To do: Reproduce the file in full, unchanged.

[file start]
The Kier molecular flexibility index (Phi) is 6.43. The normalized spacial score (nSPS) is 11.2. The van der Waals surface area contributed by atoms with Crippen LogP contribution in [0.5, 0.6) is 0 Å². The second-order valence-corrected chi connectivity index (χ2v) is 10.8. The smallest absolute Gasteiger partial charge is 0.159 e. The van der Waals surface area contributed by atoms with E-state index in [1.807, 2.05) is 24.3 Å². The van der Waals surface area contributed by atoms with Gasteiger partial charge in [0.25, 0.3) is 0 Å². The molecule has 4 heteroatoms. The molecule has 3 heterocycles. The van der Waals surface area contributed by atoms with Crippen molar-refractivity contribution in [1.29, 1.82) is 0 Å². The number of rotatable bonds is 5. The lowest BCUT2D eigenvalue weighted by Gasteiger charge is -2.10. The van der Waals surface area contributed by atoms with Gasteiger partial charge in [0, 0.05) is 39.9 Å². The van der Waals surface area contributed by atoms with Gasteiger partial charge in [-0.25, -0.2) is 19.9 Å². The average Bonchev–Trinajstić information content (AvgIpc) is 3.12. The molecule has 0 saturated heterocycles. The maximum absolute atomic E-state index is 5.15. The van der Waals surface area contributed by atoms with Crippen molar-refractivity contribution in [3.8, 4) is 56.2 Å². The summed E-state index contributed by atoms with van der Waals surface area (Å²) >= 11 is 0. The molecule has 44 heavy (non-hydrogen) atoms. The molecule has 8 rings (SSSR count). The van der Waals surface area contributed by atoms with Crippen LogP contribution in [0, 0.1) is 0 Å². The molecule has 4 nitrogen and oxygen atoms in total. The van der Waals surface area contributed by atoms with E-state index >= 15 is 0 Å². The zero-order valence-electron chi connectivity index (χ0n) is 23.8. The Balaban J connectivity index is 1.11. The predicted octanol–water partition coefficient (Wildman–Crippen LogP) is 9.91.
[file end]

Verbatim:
The Kier molecular flexibility index (Phi) is 6.43. The normalized spacial score (nSPS) is 11.2. The van der Waals surface area contributed by atoms with Crippen LogP contribution in [0.5, 0.6) is 0 Å². The second-order valence-corrected chi connectivity index (χ2v) is 10.8. The smallest absolute Gasteiger partial charge is 0.159 e. The van der Waals surface area contributed by atoms with E-state index in [1.807, 2.05) is 24.3 Å². The van der Waals surface area contributed by atoms with Gasteiger partial charge in [0.25, 0.3) is 0 Å². The molecule has 4 heteroatoms. The molecule has 3 heterocycles. The van der Waals surface area contributed by atoms with Crippen molar-refractivity contribution in [1.29, 1.82) is 0 Å². The number of rotatable bonds is 5. The lowest BCUT2D eigenvalue weighted by Gasteiger charge is -2.10. The van der Waals surface area contributed by atoms with Gasteiger partial charge in [0, 0.05) is 39.9 Å². The van der Waals surface area contributed by atoms with Gasteiger partial charge in [-0.25, -0.2) is 19.9 Å². The average Bonchev–Trinajstić information content (AvgIpc) is 3.12. The molecule has 0 saturated heterocycles. The maximum absolute atomic E-state index is 5.15. The van der Waals surface area contributed by atoms with Crippen molar-refractivity contribution in [3.8, 4) is 56.2 Å². The summed E-state index contributed by atoms with van der Waals surface area (Å²) >= 11 is 0. The molecule has 44 heavy (non-hydrogen) atoms. The molecule has 8 rings (SSSR count). The van der Waals surface area contributed by atoms with Crippen LogP contribution in [0, 0.1) is 0 Å². The molecule has 4 nitrogen and oxygen atoms in total. The van der Waals surface area contributed by atoms with E-state index >= 15 is 0 Å². The zero-order valence-electron chi connectivity index (χ0n) is 23.8. The Balaban J connectivity index is 1.11. The predicted octanol–water partition coefficient (Wildman–Crippen LogP) is 9.91.